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The Best Mardi Gras Parades Beyond New Orleans | Travel

Mardi Gras in Mobile Alabama

Mobile, Alabama is considered by many to be the birthplace of Mardi Gras.
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Tossing “throws” out to spectators from the bed of a Mardi Gras float is an art form I learned while riding in this year’s Krewe of Dionysus Parade in Slidell, Louisiana. Our procession of 18 floats rolled for several hours through the city’s downtown, each float decorated with colorful displays showcasing Batman, Elvis and the California Raisins, accompanied by marching bands, festival queens and more. Thousands of people lined the sidewalks, some sitting in chairs simply waiting for the next bead necklace, commemorative plastic cup or custom-printed drink koozie to sail their way. Others approached the float sides to grab the freebies, which also included cheap sunglasses and mini bottles of hand sanitizer. Small kids and adults with toddlers perched on their shoulders all beckoned for the festive prizes with their wide eyes. It’s a balance, for sure. With the constant cries of “Throw me something!” ringing in the air, no parade participant wants to be left with a ton of extra throws at the end of the ride, but you don’t want to be the float that runs out of them, either.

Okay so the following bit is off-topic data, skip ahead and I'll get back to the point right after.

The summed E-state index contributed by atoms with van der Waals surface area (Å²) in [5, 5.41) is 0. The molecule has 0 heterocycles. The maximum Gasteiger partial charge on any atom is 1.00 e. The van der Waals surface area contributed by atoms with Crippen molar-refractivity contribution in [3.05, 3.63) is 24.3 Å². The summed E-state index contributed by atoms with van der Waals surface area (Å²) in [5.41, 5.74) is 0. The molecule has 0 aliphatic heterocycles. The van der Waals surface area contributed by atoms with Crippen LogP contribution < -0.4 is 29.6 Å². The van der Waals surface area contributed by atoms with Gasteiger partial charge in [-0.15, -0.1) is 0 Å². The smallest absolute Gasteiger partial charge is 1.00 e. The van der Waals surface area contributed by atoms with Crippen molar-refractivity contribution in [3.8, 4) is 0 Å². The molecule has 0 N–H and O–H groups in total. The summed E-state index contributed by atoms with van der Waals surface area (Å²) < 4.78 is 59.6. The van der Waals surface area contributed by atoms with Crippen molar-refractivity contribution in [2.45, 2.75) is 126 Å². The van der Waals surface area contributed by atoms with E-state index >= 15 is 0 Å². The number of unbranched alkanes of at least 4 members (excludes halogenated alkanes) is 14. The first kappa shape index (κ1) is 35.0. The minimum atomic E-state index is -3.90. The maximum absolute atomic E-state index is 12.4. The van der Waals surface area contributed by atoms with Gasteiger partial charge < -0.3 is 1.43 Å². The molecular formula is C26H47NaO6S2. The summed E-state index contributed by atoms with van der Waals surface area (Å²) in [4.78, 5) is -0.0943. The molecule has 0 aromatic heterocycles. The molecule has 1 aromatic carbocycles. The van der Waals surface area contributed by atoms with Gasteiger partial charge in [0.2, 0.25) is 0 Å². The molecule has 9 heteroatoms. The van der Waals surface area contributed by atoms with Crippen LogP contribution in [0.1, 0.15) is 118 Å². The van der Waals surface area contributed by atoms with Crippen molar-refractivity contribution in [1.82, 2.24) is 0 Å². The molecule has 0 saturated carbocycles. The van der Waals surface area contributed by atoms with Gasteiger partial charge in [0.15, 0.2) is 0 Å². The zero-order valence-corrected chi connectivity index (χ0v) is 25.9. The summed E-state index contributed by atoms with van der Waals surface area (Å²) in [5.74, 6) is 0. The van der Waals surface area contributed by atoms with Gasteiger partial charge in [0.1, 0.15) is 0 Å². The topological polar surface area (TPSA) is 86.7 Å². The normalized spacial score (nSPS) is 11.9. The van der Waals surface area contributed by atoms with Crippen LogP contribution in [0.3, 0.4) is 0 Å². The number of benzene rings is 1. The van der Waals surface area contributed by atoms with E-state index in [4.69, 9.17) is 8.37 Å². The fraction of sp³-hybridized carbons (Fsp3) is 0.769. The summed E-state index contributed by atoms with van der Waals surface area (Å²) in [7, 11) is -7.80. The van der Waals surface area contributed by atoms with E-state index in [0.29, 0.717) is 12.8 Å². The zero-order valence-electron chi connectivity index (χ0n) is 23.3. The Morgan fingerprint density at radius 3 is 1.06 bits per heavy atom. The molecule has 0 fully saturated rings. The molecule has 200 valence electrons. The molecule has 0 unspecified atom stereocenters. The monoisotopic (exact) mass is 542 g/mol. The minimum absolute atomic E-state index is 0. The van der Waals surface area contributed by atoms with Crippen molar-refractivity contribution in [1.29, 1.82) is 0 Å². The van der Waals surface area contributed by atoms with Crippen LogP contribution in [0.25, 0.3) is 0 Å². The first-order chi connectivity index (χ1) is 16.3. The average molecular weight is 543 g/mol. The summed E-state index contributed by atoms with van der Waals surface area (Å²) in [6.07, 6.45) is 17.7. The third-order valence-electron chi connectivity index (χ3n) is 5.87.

New Orleans is synonymous with Mardi Gras, aka Fat Tuesday, and the parades, balls and other festivities associated with it. But Carnival season—which has its roots in Catholicism and runs from Three Kings Day (January 6) until the day before Lent (February 21, this year)—is celebrated everywhere from Lake Charles, Louisiana to Mobile, Alabama.

“Each area has its own twists and traditions,” says Nealy Frentz, pastry chef and co-proprietor of LOLA Restaurant in Louisiana’s Northshore region, “and our celebrations have been increasing in size and scope over the years. You don’t even need to go to New Orleans anymore.”

Frentz is a member of the Krewe of Eve, an all-female krewe in the Northshore town of Mandeville. “Krewes” are social organizations that host Mardi Gras and Carnival festivities throughout Louisiana and the wider Gulf Coast. As is tradition, the Krewe of Eve’s parade, as well as its floats and costumes, are centered around a theme. For 2023, that theme was “We Go Together Like.” Frentz says, “One float chose to focus on wine and cheese, another on milk and…

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